Thomas Martin JECKER, Appellant, v. PLUMBERS' LOCAL 107; Special Fund; Hon. Sheila Lowther, Administrative; Law Judge; and Workers Compensation Board, Appellees.
Thomas Martin Jecker, a former participant in an apprenticeship program conducted by Plumbers' Local 107, petitions this Court for review of an opinion of the Workers' Compensation Board, which reversed the award he received from the Administrative Law Judge for partial disability and medical benefits. Since the facts pertaining to Jecker's participation in the apprenticeship program are not disputed, we hold that the Board correctly determined as a matter of law that Jecker was not an employee of Local 107.
In 1993, Jecker's application to a five-year apprenticeship program was accepted by Local 107. The accredited program required the student, or apprentice, to work for member contractors for 1700 hours each year and to attend 216 hours of classroom instruction. The apprentices were not paid by Local 107. Rather, each contractor paid the apprentice wages for the hours he worked for that contractor. The contractor also paid a sum to Local 107, based on the number of hours worked and the level of training reached by the apprentice. The union used these funds to defray the costs of the apprenticeship program, which included the salaries of part-time instructors, and to provide health insurance for the apprentices. The apprentices were not paid for attending the mandatory apprenticeship training classes.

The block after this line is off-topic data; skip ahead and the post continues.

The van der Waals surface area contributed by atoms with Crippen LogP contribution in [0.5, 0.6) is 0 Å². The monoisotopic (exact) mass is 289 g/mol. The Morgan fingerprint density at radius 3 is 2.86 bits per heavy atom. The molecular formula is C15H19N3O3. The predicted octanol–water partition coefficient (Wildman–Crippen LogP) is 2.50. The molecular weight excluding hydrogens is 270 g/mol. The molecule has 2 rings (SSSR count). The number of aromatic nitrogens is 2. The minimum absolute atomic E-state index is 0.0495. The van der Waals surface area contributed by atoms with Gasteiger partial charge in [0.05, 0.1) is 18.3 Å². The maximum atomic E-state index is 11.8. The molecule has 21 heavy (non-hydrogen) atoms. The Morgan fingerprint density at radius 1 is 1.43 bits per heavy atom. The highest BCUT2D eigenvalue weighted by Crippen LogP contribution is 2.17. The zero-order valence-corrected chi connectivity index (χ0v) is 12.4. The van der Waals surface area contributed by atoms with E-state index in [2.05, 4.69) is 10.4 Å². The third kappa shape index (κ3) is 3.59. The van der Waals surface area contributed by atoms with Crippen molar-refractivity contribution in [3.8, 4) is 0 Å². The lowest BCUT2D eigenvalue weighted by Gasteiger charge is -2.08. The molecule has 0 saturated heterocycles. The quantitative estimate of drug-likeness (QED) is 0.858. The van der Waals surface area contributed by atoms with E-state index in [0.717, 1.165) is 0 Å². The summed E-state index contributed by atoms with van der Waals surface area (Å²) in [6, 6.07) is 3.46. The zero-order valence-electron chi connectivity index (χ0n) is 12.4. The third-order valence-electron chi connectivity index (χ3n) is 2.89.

On March 26, 1994, Jecker was injured during a training class at Local 107, when a piece of welding equipment weighing several hundred pounds fell on his head and neck. Since the injury, Jecker has suffered from severe headaches, particularly after he performs any type of sustained physical activity. On July 22, 1994, Jecker filed a claim for disability benefits and named Local 107 as his employer. The issue of his employment status was bifurcated from the other issues relating to his claim.
On January 16, 1997, ALJ Thomas Dockter rendered an opinion and order in which he determined that Jecker was an employee of Local 107:
Having reviewed the depositions given by [Jecker] and by James Cain, [Local 107's] business agent, and after reviewing the applicable statutory law and caselaw, this Administrative Law Judge determines that [Jecker] was, in fact, an employee of Plumber's Local # 107 on the date of his injury, March 26, 1994.
In reaching this determination, this Administrative Law Judge was particularly persuaded by the agreement of the parties that [Jecker] was actually participating in an apprenticeship program for [Local 107], and was complying with the requirement of attending the requisite classroom hours per year, as demanded by Plumber's Local # 107. [Jecker] also complied with the requirements of the apprenticeship program when he performed work for two separate contractors, Pine Tree Construction and J. Dennis Bodeman, Mechanical Contractors, Inc., during the days immediately proceeding the injury which [Jecker] suffered on the premises of [Local 107] on March 26, 1994.